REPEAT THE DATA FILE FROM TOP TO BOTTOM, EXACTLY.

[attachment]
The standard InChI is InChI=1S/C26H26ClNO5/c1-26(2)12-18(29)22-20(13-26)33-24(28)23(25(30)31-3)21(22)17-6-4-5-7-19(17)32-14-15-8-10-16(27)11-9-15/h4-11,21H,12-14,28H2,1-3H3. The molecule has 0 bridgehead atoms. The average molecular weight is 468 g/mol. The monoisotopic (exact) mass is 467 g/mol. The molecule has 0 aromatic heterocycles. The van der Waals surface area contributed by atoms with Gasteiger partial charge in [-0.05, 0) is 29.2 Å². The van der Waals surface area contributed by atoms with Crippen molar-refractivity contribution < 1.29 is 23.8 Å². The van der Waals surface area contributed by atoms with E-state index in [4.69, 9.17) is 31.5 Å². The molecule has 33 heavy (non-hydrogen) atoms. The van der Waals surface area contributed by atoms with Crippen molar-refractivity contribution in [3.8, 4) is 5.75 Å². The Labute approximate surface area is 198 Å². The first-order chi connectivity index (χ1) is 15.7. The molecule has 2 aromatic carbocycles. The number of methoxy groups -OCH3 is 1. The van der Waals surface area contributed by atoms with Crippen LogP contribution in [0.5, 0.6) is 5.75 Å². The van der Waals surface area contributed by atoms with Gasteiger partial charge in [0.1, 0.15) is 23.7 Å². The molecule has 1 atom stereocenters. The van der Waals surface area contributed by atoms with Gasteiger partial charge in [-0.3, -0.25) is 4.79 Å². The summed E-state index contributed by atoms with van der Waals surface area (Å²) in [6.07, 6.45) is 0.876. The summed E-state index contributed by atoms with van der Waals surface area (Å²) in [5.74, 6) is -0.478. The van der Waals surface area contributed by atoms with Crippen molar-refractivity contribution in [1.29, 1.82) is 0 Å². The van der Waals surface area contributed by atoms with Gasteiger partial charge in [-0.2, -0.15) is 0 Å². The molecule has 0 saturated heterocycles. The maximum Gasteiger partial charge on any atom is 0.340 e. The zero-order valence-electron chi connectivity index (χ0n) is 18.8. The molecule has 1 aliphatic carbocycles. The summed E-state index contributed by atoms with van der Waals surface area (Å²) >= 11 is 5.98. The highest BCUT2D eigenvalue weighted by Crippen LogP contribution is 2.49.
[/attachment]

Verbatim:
The standard InChI is InChI=1S/C26H26ClNO5/c1-26(2)12-18(29)22-20(13-26)33-24(28)23(25(30)31-3)21(22)17-6-4-5-7-19(17)32-14-15-8-10-16(27)11-9-15/h4-11,21H,12-14,28H2,1-3H3. The molecule has 0 bridgehead atoms. The average molecular weight is 468 g/mol. The monoisotopic (exact) mass is 467 g/mol. The molecule has 0 aromatic heterocycles. The van der Waals surface area contributed by atoms with Gasteiger partial charge in [-0.05, 0) is 29.2 Å². The van der Waals surface area contributed by atoms with Crippen molar-refractivity contribution < 1.29 is 23.8 Å². The van der Waals surface area contributed by atoms with E-state index in [4.69, 9.17) is 31.5 Å². The molecule has 33 heavy (non-hydrogen) atoms. The van der Waals surface area contributed by atoms with Crippen molar-refractivity contribution in [3.8, 4) is 5.75 Å². The Labute approximate surface area is 198 Å². The first-order chi connectivity index (χ1) is 15.7. The molecule has 2 aromatic carbocycles. The number of methoxy groups -OCH3 is 1. The van der Waals surface area contributed by atoms with Crippen LogP contribution in [0.5, 0.6) is 5.75 Å². The van der Waals surface area contributed by atoms with Gasteiger partial charge in [0.1, 0.15) is 23.7 Å². The molecule has 1 atom stereocenters. The van der Waals surface area contributed by atoms with Gasteiger partial charge in [-0.3, -0.25) is 4.79 Å². The summed E-state index contributed by atoms with van der Waals surface area (Å²) in [6.07, 6.45) is 0.876. The summed E-state index contributed by atoms with van der Waals surface area (Å²) in [5.74, 6) is -0.478. The van der Waals surface area contributed by atoms with Crippen molar-refractivity contribution in [1.29, 1.82) is 0 Å². The van der Waals surface area contributed by atoms with Gasteiger partial charge in [-0.2, -0.15) is 0 Å². The molecule has 0 saturated heterocycles. The maximum Gasteiger partial charge on any atom is 0.340 e. The zero-order valence-electron chi connectivity index (χ0n) is 18.8. The molecule has 1 aliphatic carbocycles. The summed E-state index contributed by atoms with van der Waals surface area (Å²) >= 11 is 5.98. The highest BCUT2D eigenvalue weighted by Crippen LogP contribution is 2.49.